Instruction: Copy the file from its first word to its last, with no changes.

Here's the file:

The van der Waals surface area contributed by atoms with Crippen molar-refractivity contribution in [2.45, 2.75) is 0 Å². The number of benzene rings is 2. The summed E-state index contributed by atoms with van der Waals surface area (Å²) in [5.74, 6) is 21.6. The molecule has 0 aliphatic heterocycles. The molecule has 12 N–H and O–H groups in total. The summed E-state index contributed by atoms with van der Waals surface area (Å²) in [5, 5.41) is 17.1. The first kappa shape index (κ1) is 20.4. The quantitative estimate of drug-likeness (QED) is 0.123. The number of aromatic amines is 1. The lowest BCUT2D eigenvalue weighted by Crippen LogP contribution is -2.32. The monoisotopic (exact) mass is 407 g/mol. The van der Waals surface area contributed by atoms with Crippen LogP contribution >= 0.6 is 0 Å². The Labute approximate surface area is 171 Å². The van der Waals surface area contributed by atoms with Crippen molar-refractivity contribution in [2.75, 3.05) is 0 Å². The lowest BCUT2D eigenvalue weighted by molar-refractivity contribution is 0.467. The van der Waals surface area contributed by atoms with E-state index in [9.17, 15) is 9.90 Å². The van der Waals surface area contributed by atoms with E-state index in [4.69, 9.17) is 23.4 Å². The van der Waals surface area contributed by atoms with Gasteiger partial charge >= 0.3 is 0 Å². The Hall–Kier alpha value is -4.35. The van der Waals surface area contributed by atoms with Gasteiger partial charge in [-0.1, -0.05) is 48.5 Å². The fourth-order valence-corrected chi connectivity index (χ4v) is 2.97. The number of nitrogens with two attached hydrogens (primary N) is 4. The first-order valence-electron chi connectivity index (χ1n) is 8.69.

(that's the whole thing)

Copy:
The van der Waals surface area contributed by atoms with Crippen molar-refractivity contribution in [2.45, 2.75) is 0 Å². The number of benzene rings is 2. The summed E-state index contributed by atoms with van der Waals surface area (Å²) in [5.74, 6) is 21.6. The molecule has 0 aliphatic heterocycles. The molecule has 12 N–H and O–H groups in total. The summed E-state index contributed by atoms with van der Waals surface area (Å²) in [5, 5.41) is 17.1. The first kappa shape index (κ1) is 20.4. The quantitative estimate of drug-likeness (QED) is 0.123. The number of aromatic amines is 1. The lowest BCUT2D eigenvalue weighted by Crippen LogP contribution is -2.32. The monoisotopic (exact) mass is 407 g/mol. The van der Waals surface area contributed by atoms with Crippen LogP contribution >= 0.6 is 0 Å². The Labute approximate surface area is 171 Å². The van der Waals surface area contributed by atoms with Crippen molar-refractivity contribution in [2.75, 3.05) is 0 Å². The lowest BCUT2D eigenvalue weighted by molar-refractivity contribution is 0.467. The van der Waals surface area contributed by atoms with E-state index in [9.17, 15) is 9.90 Å². The van der Waals surface area contributed by atoms with E-state index in [4.69, 9.17) is 23.4 Å². The van der Waals surface area contributed by atoms with Gasteiger partial charge >= 0.3 is 0 Å². The Hall–Kier alpha value is -4.35. The van der Waals surface area contributed by atoms with Gasteiger partial charge in [-0.1, -0.05) is 48.5 Å². The fourth-order valence-corrected chi connectivity index (χ4v) is 2.97. The number of nitrogens with two attached hydrogens (primary N) is 4. The first-order valence-electron chi connectivity index (χ1n) is 8.69.